Should you sell your iPhone 7 or use it as a backup phone?

The prospect of using one of the new iPhones from the X range (X, XR, XS and XS Max) can tempt even the most restrained among us. After all, these devices are technological marvels that elevate smartphones into powerful mini computers.

 

However, what do you do with your existing iPhone 7? Should you sell iPhone 7? Use it as a backup phone? Or just keep in the drawer at home in case your new phone gets stolen or damaged? After all, a study conducted by IT start-up Gazelle reveals that 51% of iPhone owners just keep their phones in the closet, so you won’t exactly be the only one doing this.

 

However, sentiments aside, there is simply no argument here. You need to sell your phone. It is the only financially logical choice.

 

 

Depreciation rate for iPhones

 

The value of houses goes up over time. The value of certain red wines goes up over time. Even the value of comic books and action figures goes up over time.

 

However, the value of electronic devices never goes up under any circumstances. Yes, that includes smartphones. In fact, smartphones depreciate by the highest rate among all electronic devices. For iPhones, the depreciation rate is 5% a month. While it is still lower than Android phones (10%), 5% a month comes up to 60% annually. Your iPhone 7 could literally become practically worthless in just two years.

 

Trade in or direct sale?

 

Trade ins are almost always more profitable compared to selling your phone directly for cash. Mobile operators can offer higher valuations for phones during trade ins because they can generate some extra profit when you sign up for a new contract; the amount earned during the lifetime of a contract (typically two years) can more than compensate for any shortfall when subsidising customer trade ins.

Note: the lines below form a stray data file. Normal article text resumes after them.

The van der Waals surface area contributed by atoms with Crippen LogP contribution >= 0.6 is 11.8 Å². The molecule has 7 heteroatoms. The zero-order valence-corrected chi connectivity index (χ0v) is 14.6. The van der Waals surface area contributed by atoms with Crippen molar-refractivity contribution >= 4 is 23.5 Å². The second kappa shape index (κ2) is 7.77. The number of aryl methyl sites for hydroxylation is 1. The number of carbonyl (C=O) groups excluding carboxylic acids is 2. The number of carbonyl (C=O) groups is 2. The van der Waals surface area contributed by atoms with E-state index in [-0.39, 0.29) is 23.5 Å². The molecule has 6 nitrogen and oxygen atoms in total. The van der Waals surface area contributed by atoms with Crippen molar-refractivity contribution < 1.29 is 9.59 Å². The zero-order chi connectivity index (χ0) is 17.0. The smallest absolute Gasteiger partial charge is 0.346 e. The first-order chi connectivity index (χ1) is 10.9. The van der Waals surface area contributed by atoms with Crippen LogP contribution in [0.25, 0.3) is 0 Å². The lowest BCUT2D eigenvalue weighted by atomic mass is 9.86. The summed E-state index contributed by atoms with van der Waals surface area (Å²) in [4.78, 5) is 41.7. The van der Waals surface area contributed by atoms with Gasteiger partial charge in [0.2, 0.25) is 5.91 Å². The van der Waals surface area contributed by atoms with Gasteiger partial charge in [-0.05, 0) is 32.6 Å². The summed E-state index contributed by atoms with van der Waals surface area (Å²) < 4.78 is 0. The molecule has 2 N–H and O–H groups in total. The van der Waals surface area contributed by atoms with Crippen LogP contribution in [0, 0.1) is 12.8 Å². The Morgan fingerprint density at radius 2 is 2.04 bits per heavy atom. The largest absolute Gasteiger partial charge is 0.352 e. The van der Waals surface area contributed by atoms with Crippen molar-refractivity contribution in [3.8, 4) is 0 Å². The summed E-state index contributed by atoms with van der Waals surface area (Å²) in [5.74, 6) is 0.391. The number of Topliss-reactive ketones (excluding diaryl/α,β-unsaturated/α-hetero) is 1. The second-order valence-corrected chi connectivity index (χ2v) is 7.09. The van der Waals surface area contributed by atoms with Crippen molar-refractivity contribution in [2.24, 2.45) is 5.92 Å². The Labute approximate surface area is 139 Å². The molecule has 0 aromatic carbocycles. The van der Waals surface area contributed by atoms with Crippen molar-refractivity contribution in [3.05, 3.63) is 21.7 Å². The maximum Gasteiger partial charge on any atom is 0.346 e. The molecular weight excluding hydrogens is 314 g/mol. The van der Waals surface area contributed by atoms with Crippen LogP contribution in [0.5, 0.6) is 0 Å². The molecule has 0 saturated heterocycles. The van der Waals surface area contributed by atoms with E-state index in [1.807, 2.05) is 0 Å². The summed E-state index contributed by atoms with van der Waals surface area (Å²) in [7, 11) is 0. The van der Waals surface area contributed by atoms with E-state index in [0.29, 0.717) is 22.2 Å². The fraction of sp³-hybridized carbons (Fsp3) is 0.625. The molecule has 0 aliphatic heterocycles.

However, this is predicated on them being able to sell the phone in another market. This means, your phone needs to be still relevant in secondary markets. So keeping your phone in the drawer for too long could render it obsolete before trading it in.

 

It is worth noting that refurbished phone is a huge industry. In 2017, revenue from the sales of refurbished phones tops $14 billion (£10.64 billion) – that’s higher than the GDP of Montenegro or the Bahamas.

 

This is not to say that selling your phone for cash is not lucrative. If your phone is unlocked, you can sell it for a pretty good price on online marketplaces like eBay or Amazon. The key is writing a good listing and having a phone still in good condition.